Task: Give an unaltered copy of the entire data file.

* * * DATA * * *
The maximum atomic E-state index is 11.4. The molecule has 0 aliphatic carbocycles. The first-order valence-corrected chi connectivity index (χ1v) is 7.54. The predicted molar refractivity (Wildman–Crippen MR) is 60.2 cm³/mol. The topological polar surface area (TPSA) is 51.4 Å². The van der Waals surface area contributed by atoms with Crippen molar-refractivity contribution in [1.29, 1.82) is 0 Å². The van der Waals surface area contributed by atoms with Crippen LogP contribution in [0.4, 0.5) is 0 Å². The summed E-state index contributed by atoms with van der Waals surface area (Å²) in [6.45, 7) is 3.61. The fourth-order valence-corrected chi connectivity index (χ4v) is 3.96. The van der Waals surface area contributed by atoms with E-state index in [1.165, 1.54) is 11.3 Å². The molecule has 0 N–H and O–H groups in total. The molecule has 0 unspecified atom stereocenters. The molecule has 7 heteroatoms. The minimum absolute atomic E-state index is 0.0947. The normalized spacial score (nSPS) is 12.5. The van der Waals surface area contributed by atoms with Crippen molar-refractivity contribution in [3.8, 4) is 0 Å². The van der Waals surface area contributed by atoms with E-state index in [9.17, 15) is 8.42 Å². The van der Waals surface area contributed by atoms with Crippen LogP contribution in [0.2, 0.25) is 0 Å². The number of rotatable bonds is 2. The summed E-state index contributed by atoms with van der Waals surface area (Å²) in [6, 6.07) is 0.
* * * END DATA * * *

The maximum atomic E-state index is 11.4. The molecule has 0 aliphatic carbocycles. The first-order valence-corrected chi connectivity index (χ1v) is 7.54. The predicted molar refractivity (Wildman–Crippen MR) is 60.2 cm³/mol. The topological polar surface area (TPSA) is 51.4 Å². The van der Waals surface area contributed by atoms with Crippen molar-refractivity contribution in [1.29, 1.82) is 0 Å². The van der Waals surface area contributed by atoms with Crippen LogP contribution in [0.4, 0.5) is 0 Å². The summed E-state index contributed by atoms with van der Waals surface area (Å²) in [6.45, 7) is 3.61. The fourth-order valence-corrected chi connectivity index (χ4v) is 3.96. The van der Waals surface area contributed by atoms with E-state index in [1.165, 1.54) is 11.3 Å². The molecule has 0 N–H and O–H groups in total. The molecule has 0 unspecified atom stereocenters. The molecule has 7 heteroatoms. The minimum absolute atomic E-state index is 0.0947. The normalized spacial score (nSPS) is 12.5. The van der Waals surface area contributed by atoms with Crippen molar-refractivity contribution in [3.8, 4) is 0 Å². The van der Waals surface area contributed by atoms with E-state index in [9.17, 15) is 8.42 Å². The van der Waals surface area contributed by atoms with Crippen LogP contribution in [0.2, 0.25) is 0 Å². The number of rotatable bonds is 2. The summed E-state index contributed by atoms with van der Waals surface area (Å²) in [6, 6.07) is 0.